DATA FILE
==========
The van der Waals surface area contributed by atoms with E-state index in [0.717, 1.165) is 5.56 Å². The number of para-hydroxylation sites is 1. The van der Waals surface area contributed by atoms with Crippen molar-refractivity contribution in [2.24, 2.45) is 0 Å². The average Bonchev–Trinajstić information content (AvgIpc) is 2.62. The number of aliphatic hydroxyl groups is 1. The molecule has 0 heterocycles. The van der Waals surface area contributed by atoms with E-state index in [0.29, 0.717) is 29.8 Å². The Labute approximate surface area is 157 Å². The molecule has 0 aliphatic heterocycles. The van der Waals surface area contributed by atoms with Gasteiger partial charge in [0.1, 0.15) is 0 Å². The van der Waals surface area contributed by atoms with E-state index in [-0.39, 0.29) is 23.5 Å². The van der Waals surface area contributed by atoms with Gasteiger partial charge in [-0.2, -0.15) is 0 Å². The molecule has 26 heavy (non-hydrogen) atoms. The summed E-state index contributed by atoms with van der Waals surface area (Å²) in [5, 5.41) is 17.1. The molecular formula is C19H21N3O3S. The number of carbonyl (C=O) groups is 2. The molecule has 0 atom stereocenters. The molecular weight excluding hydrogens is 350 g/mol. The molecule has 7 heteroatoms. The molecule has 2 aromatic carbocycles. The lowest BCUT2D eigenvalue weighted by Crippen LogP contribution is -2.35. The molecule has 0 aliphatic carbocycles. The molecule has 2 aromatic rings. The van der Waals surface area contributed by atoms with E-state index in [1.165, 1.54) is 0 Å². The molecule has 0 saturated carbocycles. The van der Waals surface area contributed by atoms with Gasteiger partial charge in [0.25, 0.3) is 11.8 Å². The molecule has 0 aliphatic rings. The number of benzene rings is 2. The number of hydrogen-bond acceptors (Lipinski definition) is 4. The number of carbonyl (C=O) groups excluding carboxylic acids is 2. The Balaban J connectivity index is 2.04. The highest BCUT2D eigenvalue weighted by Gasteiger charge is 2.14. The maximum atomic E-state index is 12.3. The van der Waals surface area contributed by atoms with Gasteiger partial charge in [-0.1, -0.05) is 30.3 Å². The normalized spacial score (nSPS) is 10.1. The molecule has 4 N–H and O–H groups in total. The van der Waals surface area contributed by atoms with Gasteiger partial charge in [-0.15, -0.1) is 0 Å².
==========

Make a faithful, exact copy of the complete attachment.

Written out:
The van der Waals surface area contributed by atoms with E-state index in [0.717, 1.165) is 5.56 Å². The number of para-hydroxylation sites is 1. The van der Waals surface area contributed by atoms with Crippen molar-refractivity contribution in [2.24, 2.45) is 0 Å². The average Bonchev–Trinajstić information content (AvgIpc) is 2.62. The number of aliphatic hydroxyl groups is 1. The molecule has 0 heterocycles. The van der Waals surface area contributed by atoms with E-state index in [0.29, 0.717) is 29.8 Å². The Labute approximate surface area is 157 Å². The molecule has 0 aliphatic heterocycles. The van der Waals surface area contributed by atoms with Gasteiger partial charge in [0.1, 0.15) is 0 Å². The van der Waals surface area contributed by atoms with E-state index in [-0.39, 0.29) is 23.5 Å². The van der Waals surface area contributed by atoms with Gasteiger partial charge in [-0.2, -0.15) is 0 Å². The molecule has 26 heavy (non-hydrogen) atoms. The summed E-state index contributed by atoms with van der Waals surface area (Å²) in [5, 5.41) is 17.1. The molecular formula is C19H21N3O3S. The number of carbonyl (C=O) groups is 2. The molecule has 0 atom stereocenters. The molecular weight excluding hydrogens is 350 g/mol. The molecule has 7 heteroatoms. The molecule has 2 aromatic carbocycles. The lowest BCUT2D eigenvalue weighted by Crippen LogP contribution is -2.35. The molecule has 0 aliphatic carbocycles. The molecule has 2 aromatic rings. The van der Waals surface area contributed by atoms with E-state index in [1.165, 1.54) is 0 Å². The molecule has 0 saturated carbocycles. The van der Waals surface area contributed by atoms with Gasteiger partial charge in [0.25, 0.3) is 11.8 Å². The molecule has 0 aliphatic rings. The number of benzene rings is 2. The number of hydrogen-bond acceptors (Lipinski definition) is 4. The number of carbonyl (C=O) groups excluding carboxylic acids is 2. The Balaban J connectivity index is 2.04. The highest BCUT2D eigenvalue weighted by Gasteiger charge is 2.14. The maximum atomic E-state index is 12.3. The van der Waals surface area contributed by atoms with Gasteiger partial charge in [-0.1, -0.05) is 30.3 Å². The normalized spacial score (nSPS) is 10.1. The molecule has 4 N–H and O–H groups in total. The van der Waals surface area contributed by atoms with Gasteiger partial charge in [-0.15, -0.1) is 0 Å².